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Aging and Oral Health

According to the Federal Interagency Forum on Aging-Related Statistics, by the year 2030 the population over 65 years of age will double as compared to the year 2000. This means approximately 72 million American (20% of the total US population) will be over the age of 65. Older adults are one of the fastest growing demographics in the nation and present unique dental health needs. It is important to find a dentist who understands and can cater to aging adults.

Common Dental Issues for Older Adults

Aging not only affects your overall health, but it has an impact on your oral health as well. Many older adults suffer from dry mouth, may find the number of cavities on the rise, or have periodontal or gum disease.

Dry Mouth

Xerostomia (dry mouth) is a common complaint in older adults. It isn’t a disease or a normal part of aging, but it is a symptom. Dry mouth can be caused by many medications. Over 500 medications may cause dry mouth. Since most aging adults are on one or more prescription drugs, it is not surprising they may suffer from a dry mouth. Dry mouth can contribute to the increase of cavities since saliva helps clear and protect your mouth.
If you find you have a dry mouth there are some simple things you can do to find relief.

  • Over the counter sprays or mouthwash may help.
  • Talk to your doctor about your medications.
  • Drink more water. Don’t wait until you are thirsty to get a drink. Carry a water bottle and sip water throughout the day.
  • Sugar free lozenges or gum help to stimulate saliva production.
  • Use a humidifier to help keep moisture in the air.
  • Avoid coffee, alcohol, soft drinks, and acidic fruit juices which irritate dry mouths.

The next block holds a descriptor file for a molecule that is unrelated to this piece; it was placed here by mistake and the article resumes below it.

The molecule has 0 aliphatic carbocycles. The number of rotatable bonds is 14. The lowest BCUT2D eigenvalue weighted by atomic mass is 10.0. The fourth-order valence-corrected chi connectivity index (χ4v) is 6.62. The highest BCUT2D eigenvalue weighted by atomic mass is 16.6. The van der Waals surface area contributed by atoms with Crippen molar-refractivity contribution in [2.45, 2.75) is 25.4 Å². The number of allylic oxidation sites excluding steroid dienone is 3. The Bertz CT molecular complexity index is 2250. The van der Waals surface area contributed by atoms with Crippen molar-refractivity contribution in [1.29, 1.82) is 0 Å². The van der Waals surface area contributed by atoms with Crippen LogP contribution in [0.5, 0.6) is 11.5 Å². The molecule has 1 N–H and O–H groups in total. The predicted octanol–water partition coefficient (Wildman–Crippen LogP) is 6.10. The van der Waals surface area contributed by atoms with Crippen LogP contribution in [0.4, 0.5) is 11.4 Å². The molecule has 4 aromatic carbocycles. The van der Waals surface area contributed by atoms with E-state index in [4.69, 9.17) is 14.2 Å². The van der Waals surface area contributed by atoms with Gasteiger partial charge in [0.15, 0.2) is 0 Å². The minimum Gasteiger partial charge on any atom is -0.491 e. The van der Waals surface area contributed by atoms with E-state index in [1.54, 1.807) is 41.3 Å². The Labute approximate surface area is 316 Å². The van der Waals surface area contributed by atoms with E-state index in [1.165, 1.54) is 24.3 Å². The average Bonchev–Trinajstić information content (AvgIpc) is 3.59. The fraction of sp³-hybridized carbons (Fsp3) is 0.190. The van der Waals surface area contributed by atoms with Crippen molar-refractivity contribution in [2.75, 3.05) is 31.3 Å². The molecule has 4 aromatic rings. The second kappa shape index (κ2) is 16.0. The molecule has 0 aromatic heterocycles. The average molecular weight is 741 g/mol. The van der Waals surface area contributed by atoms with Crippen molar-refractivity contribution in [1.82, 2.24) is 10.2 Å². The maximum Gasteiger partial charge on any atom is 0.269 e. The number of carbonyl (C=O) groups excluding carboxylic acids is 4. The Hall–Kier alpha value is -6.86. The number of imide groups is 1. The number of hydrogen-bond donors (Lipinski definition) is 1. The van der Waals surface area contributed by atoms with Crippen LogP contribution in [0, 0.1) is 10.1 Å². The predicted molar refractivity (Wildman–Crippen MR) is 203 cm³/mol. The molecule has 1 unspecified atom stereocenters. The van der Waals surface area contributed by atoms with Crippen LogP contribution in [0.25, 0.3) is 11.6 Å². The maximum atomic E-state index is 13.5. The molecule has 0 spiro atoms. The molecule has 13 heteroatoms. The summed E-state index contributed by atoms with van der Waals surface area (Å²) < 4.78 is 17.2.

• Talk to your dentists about the application of a fluoride gel or varnish to protect your teeth.

Gum Disease 

Gum disease, or periodontal disease, is a very common condition in older adults. It is caused by plaque which has bacteria that irritates your gums. Your gums may be red, swollen, and bleed. Gum disease is so common because it is a painless condition until it reaches the advanced stages. If left untreated it can cause deep pockets which collect food and plaque. Gum disease can also destroy your gums, ligaments and bone which support the teeth leading to tooth loss. Regular dental visits will prevent and treat gum disease protecting your oral health.

Oral Cancer

According to the American Cancer Society, there are over 35,000 new cases of oral cancers each year. Of that number the average age is 62. Oral cancer screening is an important part of keeping up with your oral health. Keeping up with your regular dental checkups is important because your doctor can spot and track any changes in your gums, lips, tongue, cheeks, and soft tissues of your mouth and throat. If detected and treated in the early stages, oral cancer has a very high survival rate.
As you age it is important to keep up with your dental checkups. Your doctor is your partner in staying healthy. Call or contact Dr. Taylor today and set up your next oral exam. We’d be happy to schedule an appointment so you can talk to Dr. Taylor about aging and dental health.